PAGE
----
Optica Open
arXiv.svg (5.58 kB)

Tunable Nanoislands Decorated Tapered Optical Fibers Reveal Concurrent Contributions in Through-Fiber SERS Detection

Download (5.58 kB)
posted on 2024-04-24, 16:00 authored by Di Zheng, Muhammad Fayyaz Kashif, Linda Piscopo, Liam Collard, Cristian Ciraci, Massimo De Vittorio, Ferruccio Pisanello
Creating plasmonic nanoparticles on a tapered optical fiber tip enables a remote SERS sensing probe, ideal for challenging sampling scenarios like biological tissue, specific cells, on-site environmental monitoring, and deep brain structures. However, nanoparticle patterns fabricated from current bottom-up methods are mostly random, making geometry control difficult. Uneven statistical distribution, clustering, and multilayer deposition introduce uncertainty in correlating device performance with morphology. Here, we employ a tunable solid-state dewetting method to create densely packed monolayer Au nanoislands (NIs) with varied geometric parameters, directly contacting the silica TF surface. These patterns exhibit analyzable nanoparticle sizes, densities, and uniform distribution across the entire taper surface, enabling a systematic investigation of particle size, density, and analyte effects on the SERS performance of the through-fiber detection system. The study is focused on the SERS response of a widely employed benchmark Rhodamine 6G molecule and Serotonin, a neurotransmitter with high relevance for the neuroscience field. The numerical simulations and limit of detection (LOD) experiments on R6G show that the increase of the total near-field enhancement volume promotes the SERS sensitivity of the probe. However, for serotonin we observed a different behavior linked to its interaction with the nanoparticle's surface. The obtained LOD is as low as 10-7 M, a value not achieved so far in a through-fiber detection scheme. Therefore, we believe our work offers a strategy to design nanoparticle-based remote SERS sensing probes and provide new clues to discover and understand the intricate plasmonic-driven chemical reactions.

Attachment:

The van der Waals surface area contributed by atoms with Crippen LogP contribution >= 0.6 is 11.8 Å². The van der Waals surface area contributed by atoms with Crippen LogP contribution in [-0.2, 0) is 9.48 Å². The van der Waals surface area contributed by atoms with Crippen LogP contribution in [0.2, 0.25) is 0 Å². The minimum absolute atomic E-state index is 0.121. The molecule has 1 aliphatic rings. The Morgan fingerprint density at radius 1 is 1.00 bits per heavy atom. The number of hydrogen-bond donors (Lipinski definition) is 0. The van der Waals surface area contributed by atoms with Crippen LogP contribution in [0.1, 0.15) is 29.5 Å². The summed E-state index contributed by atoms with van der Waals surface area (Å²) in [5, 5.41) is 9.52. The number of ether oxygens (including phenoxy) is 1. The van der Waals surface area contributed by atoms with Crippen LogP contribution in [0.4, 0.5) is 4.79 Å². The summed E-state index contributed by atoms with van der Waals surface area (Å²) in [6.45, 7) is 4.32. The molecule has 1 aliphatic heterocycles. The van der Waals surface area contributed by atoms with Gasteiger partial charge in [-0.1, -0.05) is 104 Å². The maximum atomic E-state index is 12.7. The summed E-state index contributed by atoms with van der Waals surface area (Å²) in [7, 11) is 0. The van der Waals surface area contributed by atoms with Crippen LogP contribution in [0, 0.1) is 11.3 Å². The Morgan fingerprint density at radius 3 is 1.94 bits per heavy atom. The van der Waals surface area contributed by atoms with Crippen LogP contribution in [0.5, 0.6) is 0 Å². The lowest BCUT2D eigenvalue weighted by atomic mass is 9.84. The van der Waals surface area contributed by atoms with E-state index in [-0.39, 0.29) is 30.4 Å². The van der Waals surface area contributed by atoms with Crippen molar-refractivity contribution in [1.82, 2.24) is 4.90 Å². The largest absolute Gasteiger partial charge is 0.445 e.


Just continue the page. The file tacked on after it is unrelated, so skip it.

This arXiv metadata record was not reviewed or approved by, nor does it necessarily express or reflect the policies or opinions of, arXiv.

Usage metrics




    Ref. manager